Boston University’s newly built Center for Student Services opened its doors to students in August after more than a year of construction.
Walt Meissner, BU’s associate vice president for operations, said the aesthetics of the building were important in shaping the identity this section of the campus.
“It was very important to Dr. Brown that this building become something of a feature that kind of opens and helps define … the gateway to BU,” said Walt Meissner, BU’s associate vice president for operations.
The new building contains the Educational Resource Center and the Center for Career Development on the fifth and sixth floors, College of Arts and Sciences Academic Advising, Pre-Professional Advising, Student Programs and Leadership and four registrar classrooms on the fourth floor, the CAS Writing Program on the third floor, the Marciano Commons dining hall with about 1,000 seats on the second and first floors and two retail dining restaurants in the basement.
Construction on the Center, located at 100 Bay State Road, began in June 2011 and progressed quickly so as to be open for the Fall 2012 semester.
The Marciano Commons is replacing dining halls in Towers, Shelton Hall and Myles Standish Hall. It is expected to serve about 5,000 meals a day.
“We’re a little worried that it’s going to be so popular at first,” Meissner said. “That’s what’s keeping Dining [Services] up at night, because we don’t want your first experience in this dining hall to be [crowded].”
There are 11 food stations across the first two floors, including a vegan station and a gluten-free station. There is a tandoor oven to bake fresh naan, a rotisserie oven and a pizza oven. Students can see the food being prepared at the front of the house.
The seating areas include a “Kenmore room” with piped-in music and a view of Kenmore Square, a “Living Room” with a fireplace and a sports and media hangout with six 40-inch televisions.
The basement houses the Late Night Kitchen and a bakery. Both of these venues run on dining points, convenience points or cash. The Late Night Kitchen features a pizza oven similar to the one upstairs in the Commons, along with deep fryers and crepe griddles.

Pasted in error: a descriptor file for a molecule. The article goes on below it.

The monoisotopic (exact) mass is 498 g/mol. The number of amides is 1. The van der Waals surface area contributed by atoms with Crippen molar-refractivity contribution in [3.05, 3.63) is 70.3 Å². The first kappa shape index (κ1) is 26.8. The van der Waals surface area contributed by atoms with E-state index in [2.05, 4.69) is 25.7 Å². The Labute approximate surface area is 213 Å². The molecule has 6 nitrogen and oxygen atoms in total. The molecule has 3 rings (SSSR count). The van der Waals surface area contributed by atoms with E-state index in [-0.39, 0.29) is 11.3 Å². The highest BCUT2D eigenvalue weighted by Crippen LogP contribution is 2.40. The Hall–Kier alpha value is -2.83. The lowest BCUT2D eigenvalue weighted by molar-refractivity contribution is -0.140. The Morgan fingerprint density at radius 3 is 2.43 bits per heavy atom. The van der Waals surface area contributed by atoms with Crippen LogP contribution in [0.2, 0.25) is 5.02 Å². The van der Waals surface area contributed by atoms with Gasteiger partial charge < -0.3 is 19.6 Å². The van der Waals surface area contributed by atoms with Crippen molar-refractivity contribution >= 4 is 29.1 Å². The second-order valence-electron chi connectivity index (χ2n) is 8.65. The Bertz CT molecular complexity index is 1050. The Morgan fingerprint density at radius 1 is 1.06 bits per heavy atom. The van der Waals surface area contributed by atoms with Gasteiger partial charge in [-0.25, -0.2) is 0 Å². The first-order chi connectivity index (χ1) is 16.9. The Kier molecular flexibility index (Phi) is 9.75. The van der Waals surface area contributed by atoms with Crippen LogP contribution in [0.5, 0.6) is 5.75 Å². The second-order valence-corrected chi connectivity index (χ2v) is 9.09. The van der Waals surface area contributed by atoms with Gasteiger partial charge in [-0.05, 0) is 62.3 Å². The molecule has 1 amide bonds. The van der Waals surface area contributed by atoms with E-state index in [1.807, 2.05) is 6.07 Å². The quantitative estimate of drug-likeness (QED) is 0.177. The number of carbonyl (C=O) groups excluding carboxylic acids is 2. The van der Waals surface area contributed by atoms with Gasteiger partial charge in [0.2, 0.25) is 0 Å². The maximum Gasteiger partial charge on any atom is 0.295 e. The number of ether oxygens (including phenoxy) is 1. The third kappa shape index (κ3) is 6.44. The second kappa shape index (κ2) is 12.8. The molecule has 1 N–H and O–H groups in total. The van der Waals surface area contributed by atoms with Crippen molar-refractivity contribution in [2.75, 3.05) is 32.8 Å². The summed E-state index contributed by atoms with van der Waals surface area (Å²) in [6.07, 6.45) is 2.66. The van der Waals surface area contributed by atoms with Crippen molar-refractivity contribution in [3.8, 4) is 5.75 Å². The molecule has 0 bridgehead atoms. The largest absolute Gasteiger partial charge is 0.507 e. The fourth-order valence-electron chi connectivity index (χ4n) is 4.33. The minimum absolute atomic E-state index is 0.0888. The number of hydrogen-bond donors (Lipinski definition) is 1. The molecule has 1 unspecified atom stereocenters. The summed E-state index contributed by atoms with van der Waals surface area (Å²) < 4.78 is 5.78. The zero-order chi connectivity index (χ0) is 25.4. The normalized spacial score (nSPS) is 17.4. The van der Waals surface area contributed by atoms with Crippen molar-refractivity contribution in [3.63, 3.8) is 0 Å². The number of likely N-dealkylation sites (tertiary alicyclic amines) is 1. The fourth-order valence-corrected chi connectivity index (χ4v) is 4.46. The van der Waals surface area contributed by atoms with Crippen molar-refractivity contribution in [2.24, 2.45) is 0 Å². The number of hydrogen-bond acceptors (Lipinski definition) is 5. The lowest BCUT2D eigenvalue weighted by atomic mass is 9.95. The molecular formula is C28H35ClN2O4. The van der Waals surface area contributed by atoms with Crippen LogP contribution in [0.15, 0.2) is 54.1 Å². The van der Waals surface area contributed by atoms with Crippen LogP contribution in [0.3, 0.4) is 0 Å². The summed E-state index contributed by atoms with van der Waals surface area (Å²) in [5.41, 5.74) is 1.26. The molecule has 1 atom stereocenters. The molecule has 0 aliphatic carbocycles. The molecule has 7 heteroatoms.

While construction was fast-tracked to take just over a year, the design process took about three years said Susan Morgan, senior project manager for Bruner/Cott Architecture. Bruner/Cott worked on everything from the blueprints to the light fixtures to the colors on the walls, Morgan said.
Designers met with academic departments and had them describe either how they saw themselves, Morgan said, or how they saw their students when choosing the aesthetic motif of different areas.
“For instance there was a need to be kind of lively and energetic here at the Writing Center [which is painted lime green],” Morgan said. “So we worked with them to choose colors and fabrics to meet those needs.”
The floor plan was designed to enhance natural light throughout the building, even in inner rooms.
“All the lighting systems are light sensitive and they will adjust with the overall light that is coming in so we will use less energy,” Meissner said.
The Center is seeking Leadership in Energy and Environmental Design certification, Morgan said. To aid the environmental angle, the Center includes double-glazed windows to minimize heat transfer, low-flow toilets and Forest Stewardship Council certified wood, Meissner said. Ninety-five percent of lighting is LED, using less energy than standard bulbs. Also all drinking fountains include bottle fillers.
“You’re required by code to have drinking fountains,” Meissner said. “That’s why you see them all over, but how many people actually drink out of a drinking fountain? So what do we do? [We] put a bottle filler in it.”
Most noticeable of the LED light fixtures is the “Lantern.” Spanning four floors, this fixture features a reflective wall onto which LED lights are projected from the ceiling, and is visible from Kenmore Square. The color of the wall can be changed.
“We as designers keep our eyes open to opportunities to create spaces that are unique and fun to be in and for us the Lantern was one of them,” Morgan said. “That was not a requested space but we melded together the president’s request for something that was visually eye-catching from the outside with the notion that it’s the best views in the building.”
Two landings split the Lantern. There are lounges that can be used for studying or just waiting. Below the lantern, the sidewalk as been widened so pedestrians can stop and view the building.